Raggedy Ann Stories eBook

This eBook from the Gutenberg Project consists of approximately 48 pages of information about Raggedy Ann Stories.

[Illustration]

[Illustration]

Peterkins was too large to sleep in the nursery, so he had a nice cozy dog-house under the grape arbor.

“Come in,” Peterkins said when he saw and recognized the dolls, so all the dollies went into Peterkins’ house and sat about while Raggedy told him why they had come.

“It has worried me, too!” said Peterkins, “but I had no way of telling your mistress where Fido was, for she cannot understand dog language!  For you see,” Peterkins continued, “Fido and I were having the grandest romp over in the park when a great big man with a funny thing on the end of a stick came running towards us.  We barked at him and Fido thought he was trying to play with us and went up too close and do you know, that wicked man caught Fido in the thing at the end of the stick and carried him to a wagon and dumped him in with a lot of other dogs!”

The Dog Catcher!” cried Raggedy Ann.

“Yes!” said Peterkins, as he wiped his eyes with his paws.  “It was the dog catcher!  For I followed the wagon at a distance and I saw him put all the dogs into a big wire pen, so that none could get out!”

“Then you know the way there, Peterkins?” asked Raggedy Ann.

“Yes, I can find it easily,” Peterkins said.

“Then show us the way!” Raggedy Ann cried, “for we must try to rescue Fido.”

So Peterkins led the way up alleys and across streets, the dolls all pattering along behind him.  It was a strange procession.  Once a strange dog ran out at them, but Peterkins told him to mind his own business and the strange dog returned to his own yard.

At last they came to the dog catcher’s place.  Some of the dogs in the pen were barking at the moon and others were whining and crying.

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There was Fido, all covered with mud, and his pretty red ribbon dragging on the ground.  My, but he was glad to see the dolls and Peterkins!  All the dogs came to the side of the pen and twisted their heads from side to side, gazing in wonder at the queer figures of the dolls.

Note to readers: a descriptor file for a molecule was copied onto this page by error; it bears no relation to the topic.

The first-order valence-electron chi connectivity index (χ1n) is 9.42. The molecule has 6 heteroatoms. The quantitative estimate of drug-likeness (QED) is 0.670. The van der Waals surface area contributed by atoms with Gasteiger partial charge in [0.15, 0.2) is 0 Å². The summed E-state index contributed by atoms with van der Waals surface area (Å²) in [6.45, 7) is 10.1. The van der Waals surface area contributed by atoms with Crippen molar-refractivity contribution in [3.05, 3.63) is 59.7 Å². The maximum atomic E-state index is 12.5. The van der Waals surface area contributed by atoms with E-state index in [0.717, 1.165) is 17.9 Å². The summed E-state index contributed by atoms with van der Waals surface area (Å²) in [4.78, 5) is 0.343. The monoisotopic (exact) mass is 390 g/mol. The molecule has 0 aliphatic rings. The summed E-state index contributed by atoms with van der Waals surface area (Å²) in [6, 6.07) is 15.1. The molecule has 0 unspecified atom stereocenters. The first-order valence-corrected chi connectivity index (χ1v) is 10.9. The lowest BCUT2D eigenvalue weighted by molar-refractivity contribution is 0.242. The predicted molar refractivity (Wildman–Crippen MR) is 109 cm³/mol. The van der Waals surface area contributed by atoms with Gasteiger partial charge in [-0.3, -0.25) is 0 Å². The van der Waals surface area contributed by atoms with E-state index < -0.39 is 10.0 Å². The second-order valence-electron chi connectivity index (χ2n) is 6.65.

“We will try and let you out,” said Raggedy Ann.

At this all the dogs barked joyfully.

Then Raggedy Ann, the other dolls and Peterkins went to the gate.

The catch was too high for Raggedy Ann to reach, but Peterkins held Raggedy Ann in his mouth and stood up on his hind legs so that she could raise the catch.

When the catch was raised, the dogs were so anxious to get out they pushed and jumped against the gate so hard it flew open, knocking Peterkins and Raggedy Ann into the mud.  Such a yapping and barking was never heard in the neighborhood as when the dogs swarmed out of the enclosure, jumping over one another and scrambling about in the mad rush out the gate.

Fido picked himself up from where he had been rolled by the large dogs and helped Raggedy Ann to her feet.  He, Peterkins, and all the dolls ran after the pack of dogs, turning the corner just as the dog catcher came running out of the house in his nightgown to see what was causing the trouble.

Copyrights
Project Gutenberg
Raggedy Ann Stories from Project Gutenberg. Public domain.
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